1. Provide Structure Before or After

Structured data is organized in a way that is easily searchable, sortable, and filterable, making it more efficient to extract valuable insights and make informed decisions. Structured data allows for easier organization, analysis, and interpretation of the information. It also enables data to be easily integrated with other systems and applications, leading to more streamlined processes and improved data quality.

In contrast, unstructured data is challenging to analyze. Take, for example, complaints about flooding. If reports are provided as a description without any pre-built structure, the result will be different people describing the same event using different words: flooding, too much water, wet, drown, submerged, and so on. Even variations of a single word, including misspellings, can trip up data analysis: flood, flooding, floods, flooded, flud, floood, etc.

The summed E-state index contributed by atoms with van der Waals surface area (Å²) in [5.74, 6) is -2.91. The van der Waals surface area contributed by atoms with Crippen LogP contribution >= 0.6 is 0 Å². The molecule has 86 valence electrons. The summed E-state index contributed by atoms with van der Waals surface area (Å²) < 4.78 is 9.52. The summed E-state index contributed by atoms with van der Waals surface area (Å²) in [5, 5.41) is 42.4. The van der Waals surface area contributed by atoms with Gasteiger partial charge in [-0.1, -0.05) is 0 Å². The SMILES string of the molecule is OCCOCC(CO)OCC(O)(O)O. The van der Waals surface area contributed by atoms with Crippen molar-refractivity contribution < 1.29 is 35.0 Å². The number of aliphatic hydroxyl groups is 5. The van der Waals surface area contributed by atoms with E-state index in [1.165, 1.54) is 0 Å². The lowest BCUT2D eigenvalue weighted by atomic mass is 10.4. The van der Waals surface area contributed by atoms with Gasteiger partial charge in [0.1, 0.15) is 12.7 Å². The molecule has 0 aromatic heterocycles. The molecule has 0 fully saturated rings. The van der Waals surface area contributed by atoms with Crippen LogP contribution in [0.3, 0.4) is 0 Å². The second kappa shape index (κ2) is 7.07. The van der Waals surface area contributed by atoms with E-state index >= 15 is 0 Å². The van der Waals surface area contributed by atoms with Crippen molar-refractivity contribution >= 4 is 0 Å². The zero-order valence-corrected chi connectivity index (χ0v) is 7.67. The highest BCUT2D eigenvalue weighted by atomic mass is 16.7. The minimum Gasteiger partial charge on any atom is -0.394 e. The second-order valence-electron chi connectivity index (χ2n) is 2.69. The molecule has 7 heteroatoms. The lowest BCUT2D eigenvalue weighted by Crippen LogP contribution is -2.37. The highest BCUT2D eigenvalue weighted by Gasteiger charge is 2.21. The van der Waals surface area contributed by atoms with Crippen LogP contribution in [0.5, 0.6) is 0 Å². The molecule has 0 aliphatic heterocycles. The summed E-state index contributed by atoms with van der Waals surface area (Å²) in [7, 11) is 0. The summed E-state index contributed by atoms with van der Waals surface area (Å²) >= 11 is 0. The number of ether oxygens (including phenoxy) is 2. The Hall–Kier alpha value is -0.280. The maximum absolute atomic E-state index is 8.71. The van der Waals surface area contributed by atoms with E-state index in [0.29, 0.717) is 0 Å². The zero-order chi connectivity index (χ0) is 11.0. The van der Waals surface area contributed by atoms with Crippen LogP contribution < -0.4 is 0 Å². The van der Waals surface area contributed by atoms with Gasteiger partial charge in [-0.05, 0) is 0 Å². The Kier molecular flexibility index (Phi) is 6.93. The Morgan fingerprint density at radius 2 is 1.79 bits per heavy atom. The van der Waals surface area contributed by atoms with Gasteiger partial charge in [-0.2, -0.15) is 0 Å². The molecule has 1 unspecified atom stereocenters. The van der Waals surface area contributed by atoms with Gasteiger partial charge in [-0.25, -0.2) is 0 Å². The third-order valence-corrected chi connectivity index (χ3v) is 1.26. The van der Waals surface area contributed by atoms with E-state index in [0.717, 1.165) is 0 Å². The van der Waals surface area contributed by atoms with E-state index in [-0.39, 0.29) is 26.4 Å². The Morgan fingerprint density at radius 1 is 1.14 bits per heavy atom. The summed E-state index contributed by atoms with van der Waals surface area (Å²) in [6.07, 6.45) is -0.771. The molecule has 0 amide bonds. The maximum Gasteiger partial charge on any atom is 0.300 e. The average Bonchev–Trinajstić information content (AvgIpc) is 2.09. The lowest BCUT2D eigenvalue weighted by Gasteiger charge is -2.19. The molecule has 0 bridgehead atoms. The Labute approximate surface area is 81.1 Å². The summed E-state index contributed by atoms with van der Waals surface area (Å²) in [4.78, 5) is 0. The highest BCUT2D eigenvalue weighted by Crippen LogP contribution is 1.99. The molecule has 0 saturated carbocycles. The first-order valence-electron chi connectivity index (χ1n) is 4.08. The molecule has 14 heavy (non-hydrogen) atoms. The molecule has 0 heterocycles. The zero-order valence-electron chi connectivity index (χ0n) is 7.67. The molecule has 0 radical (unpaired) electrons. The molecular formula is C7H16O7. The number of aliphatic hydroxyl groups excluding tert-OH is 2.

A simple option is to create a form that asks for the location of the issue and has a few common types available to select without relying just on a narrative description. For stormwater, those could be: flooding, illicit discharge, broken infrastructure, or other. Always include an “other” category to make sure that you capture issues that you haven’t thought about before. You can later adjust your descriptors to include other common complaints if there are many “other” reports.